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Discussion Starter · #1 ·
Hey everyone could you please critique me and phoebe, could you critique my riding and Phoebe's form over the jumps as well as her movement in dressage and anything else that shouts at you thanks so much :D

 

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hi,
cross country looked vey good :) and your horse looked the best out of them all (no offence to them), she was more honest and had scopey jumps

Dressage:
first thing i noticed was no outline ?
you also need to keep in the corners and meet the boards at E and B on your circle.
i noticed that you were leaning around the circle in canter and your hands were low
try not to move your hands as you rise to the trot
your position in XC and dressage was beautiful apart from the things i said.

SJ:
position over jumps = really good
some of the angles to the jumps were a bit risky though! but she jumped them very well anyway :)
 

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You will need to develope a ton more accuracy, balance controled impulsion in the dressage.

Corners cut off, resistance in the horse and transitions that are unbalanced are evident throughout.

The test appeared to be "rushed" and lacked smoothness. The horse will need to be rounder to get any of the above.
 

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Discussion Starter · #6 ·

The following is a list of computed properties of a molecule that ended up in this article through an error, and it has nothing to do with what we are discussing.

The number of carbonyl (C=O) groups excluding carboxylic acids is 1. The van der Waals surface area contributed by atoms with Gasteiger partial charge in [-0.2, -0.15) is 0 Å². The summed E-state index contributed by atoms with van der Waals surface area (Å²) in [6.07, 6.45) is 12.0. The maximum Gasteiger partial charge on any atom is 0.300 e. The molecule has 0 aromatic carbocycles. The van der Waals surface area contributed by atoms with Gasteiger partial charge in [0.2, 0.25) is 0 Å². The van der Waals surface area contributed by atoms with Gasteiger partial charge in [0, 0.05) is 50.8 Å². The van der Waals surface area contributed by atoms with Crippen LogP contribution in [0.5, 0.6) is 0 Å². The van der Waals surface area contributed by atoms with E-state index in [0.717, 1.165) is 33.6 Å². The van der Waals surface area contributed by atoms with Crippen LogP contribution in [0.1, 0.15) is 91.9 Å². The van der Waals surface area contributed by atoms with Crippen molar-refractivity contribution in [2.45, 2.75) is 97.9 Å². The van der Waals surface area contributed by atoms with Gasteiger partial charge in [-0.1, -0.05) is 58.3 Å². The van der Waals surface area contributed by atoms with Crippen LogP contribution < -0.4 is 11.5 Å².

hi,
cross country looked vey good :) and your horse looked the best out of them all (no offence to them), she was more honest and had scopey jumps

Dressage:
first thing i noticed was no outline ?
you also need to keep in the corners and meet the boards at E and B on your circle.
i noticed that you were leaning around the circle in canter and your hands were low
try not to move your hands as you rise to the trot
your position in XC and dressage was beautiful apart from the things i said.

SJ:
position over jumps = really good
some of the angles to the jumps were a bit risky though! but she jumped them very well anyway :)
oh and sometimes she puts a little extra stride in and once she left one out (which looked fun), some grid work will sort that out :D
You will need to develope a ton more accuracy, balance controled impulsion in the dressage.

Corners cut off, resistance in the horse and transitions that are unbalanced are evident throughout.